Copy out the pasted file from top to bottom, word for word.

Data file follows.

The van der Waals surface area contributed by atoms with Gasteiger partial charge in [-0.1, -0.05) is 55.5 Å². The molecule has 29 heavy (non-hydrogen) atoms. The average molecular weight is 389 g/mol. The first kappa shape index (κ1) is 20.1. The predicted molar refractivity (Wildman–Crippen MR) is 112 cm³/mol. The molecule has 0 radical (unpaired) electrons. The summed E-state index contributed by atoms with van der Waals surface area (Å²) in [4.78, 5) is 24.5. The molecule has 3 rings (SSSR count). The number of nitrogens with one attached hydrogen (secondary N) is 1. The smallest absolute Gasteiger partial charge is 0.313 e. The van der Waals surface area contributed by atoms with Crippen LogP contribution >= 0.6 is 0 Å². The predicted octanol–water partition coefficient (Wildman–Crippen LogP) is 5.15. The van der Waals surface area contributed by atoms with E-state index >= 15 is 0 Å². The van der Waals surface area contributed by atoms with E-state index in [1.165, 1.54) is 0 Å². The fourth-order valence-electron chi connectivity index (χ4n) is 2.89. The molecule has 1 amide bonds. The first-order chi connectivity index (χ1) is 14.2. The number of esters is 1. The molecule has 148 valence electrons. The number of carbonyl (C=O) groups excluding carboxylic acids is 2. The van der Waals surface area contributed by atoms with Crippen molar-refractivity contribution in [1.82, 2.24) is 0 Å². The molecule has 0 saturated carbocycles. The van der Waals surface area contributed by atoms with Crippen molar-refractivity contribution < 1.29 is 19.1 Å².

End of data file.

The van der Waals surface area contributed by atoms with Gasteiger partial charge in [-0.1, -0.05) is 55.5 Å². The molecule has 29 heavy (non-hydrogen) atoms. The average molecular weight is 389 g/mol. The first kappa shape index (κ1) is 20.1. The predicted molar refractivity (Wildman–Crippen MR) is 112 cm³/mol. The molecule has 0 radical (unpaired) electrons. The summed E-state index contributed by atoms with van der Waals surface area (Å²) in [4.78, 5) is 24.5. The molecule has 3 rings (SSSR count). The number of nitrogens with one attached hydrogen (secondary N) is 1. The smallest absolute Gasteiger partial charge is 0.313 e. The van der Waals surface area contributed by atoms with Crippen LogP contribution >= 0.6 is 0 Å². The predicted octanol–water partition coefficient (Wildman–Crippen LogP) is 5.15. The van der Waals surface area contributed by atoms with E-state index >= 15 is 0 Å². The van der Waals surface area contributed by atoms with E-state index in [1.165, 1.54) is 0 Å². The fourth-order valence-electron chi connectivity index (χ4n) is 2.89. The molecule has 1 amide bonds. The first-order chi connectivity index (χ1) is 14.2. The number of esters is 1. The molecule has 148 valence electrons. The number of carbonyl (C=O) groups excluding carboxylic acids is 2. The van der Waals surface area contributed by atoms with Crippen molar-refractivity contribution in [1.82, 2.24) is 0 Å². The molecule has 0 saturated carbocycles. The van der Waals surface area contributed by atoms with Crippen molar-refractivity contribution < 1.29 is 19.1 Å².